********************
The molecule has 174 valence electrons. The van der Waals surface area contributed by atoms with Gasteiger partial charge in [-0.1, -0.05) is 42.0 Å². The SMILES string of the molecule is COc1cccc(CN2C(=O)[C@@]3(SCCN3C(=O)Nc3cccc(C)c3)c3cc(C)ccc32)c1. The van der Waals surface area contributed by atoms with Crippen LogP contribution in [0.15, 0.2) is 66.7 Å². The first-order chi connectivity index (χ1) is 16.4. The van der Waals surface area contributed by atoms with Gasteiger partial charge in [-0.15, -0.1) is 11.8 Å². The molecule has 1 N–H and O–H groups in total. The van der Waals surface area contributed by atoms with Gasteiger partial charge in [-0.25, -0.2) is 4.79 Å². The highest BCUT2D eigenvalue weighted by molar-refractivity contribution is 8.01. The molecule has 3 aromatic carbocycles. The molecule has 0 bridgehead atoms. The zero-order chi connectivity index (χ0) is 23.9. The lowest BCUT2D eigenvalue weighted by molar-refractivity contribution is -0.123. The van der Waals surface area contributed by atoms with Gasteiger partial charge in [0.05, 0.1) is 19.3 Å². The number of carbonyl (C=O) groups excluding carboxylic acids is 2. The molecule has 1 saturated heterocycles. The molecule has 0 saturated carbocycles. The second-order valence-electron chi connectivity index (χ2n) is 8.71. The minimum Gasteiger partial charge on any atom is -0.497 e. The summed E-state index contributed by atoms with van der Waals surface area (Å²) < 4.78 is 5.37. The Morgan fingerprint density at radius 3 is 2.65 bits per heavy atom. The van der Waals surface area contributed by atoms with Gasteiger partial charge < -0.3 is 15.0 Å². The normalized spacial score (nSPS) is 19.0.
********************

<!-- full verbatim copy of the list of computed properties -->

The molecule has 174 valence electrons. The van der Waals surface area contributed by atoms with Gasteiger partial charge in [-0.1, -0.05) is 42.0 Å². The SMILES string of the molecule is COc1cccc(CN2C(=O)[C@@]3(SCCN3C(=O)Nc3cccc(C)c3)c3cc(C)ccc32)c1. The van der Waals surface area contributed by atoms with Crippen LogP contribution in [0.15, 0.2) is 66.7 Å². The first-order chi connectivity index (χ1) is 16.4. The van der Waals surface area contributed by atoms with Gasteiger partial charge in [-0.15, -0.1) is 11.8 Å². The molecule has 1 N–H and O–H groups in total. The van der Waals surface area contributed by atoms with Gasteiger partial charge in [-0.25, -0.2) is 4.79 Å². The highest BCUT2D eigenvalue weighted by molar-refractivity contribution is 8.01. The molecule has 3 aromatic carbocycles. The molecule has 0 bridgehead atoms. The zero-order chi connectivity index (χ0) is 23.9. The lowest BCUT2D eigenvalue weighted by molar-refractivity contribution is -0.123. The van der Waals surface area contributed by atoms with Gasteiger partial charge in [0.05, 0.1) is 19.3 Å². The number of carbonyl (C=O) groups excluding carboxylic acids is 2. The molecule has 1 saturated heterocycles. The molecule has 0 saturated carbocycles. The second-order valence-electron chi connectivity index (χ2n) is 8.71. The minimum Gasteiger partial charge on any atom is -0.497 e. The summed E-state index contributed by atoms with van der Waals surface area (Å²) < 4.78 is 5.37. The Morgan fingerprint density at radius 3 is 2.65 bits per heavy atom. The van der Waals surface area contributed by atoms with Gasteiger partial charge < -0.3 is 15.0 Å². The normalized spacial score (nSPS) is 19.0.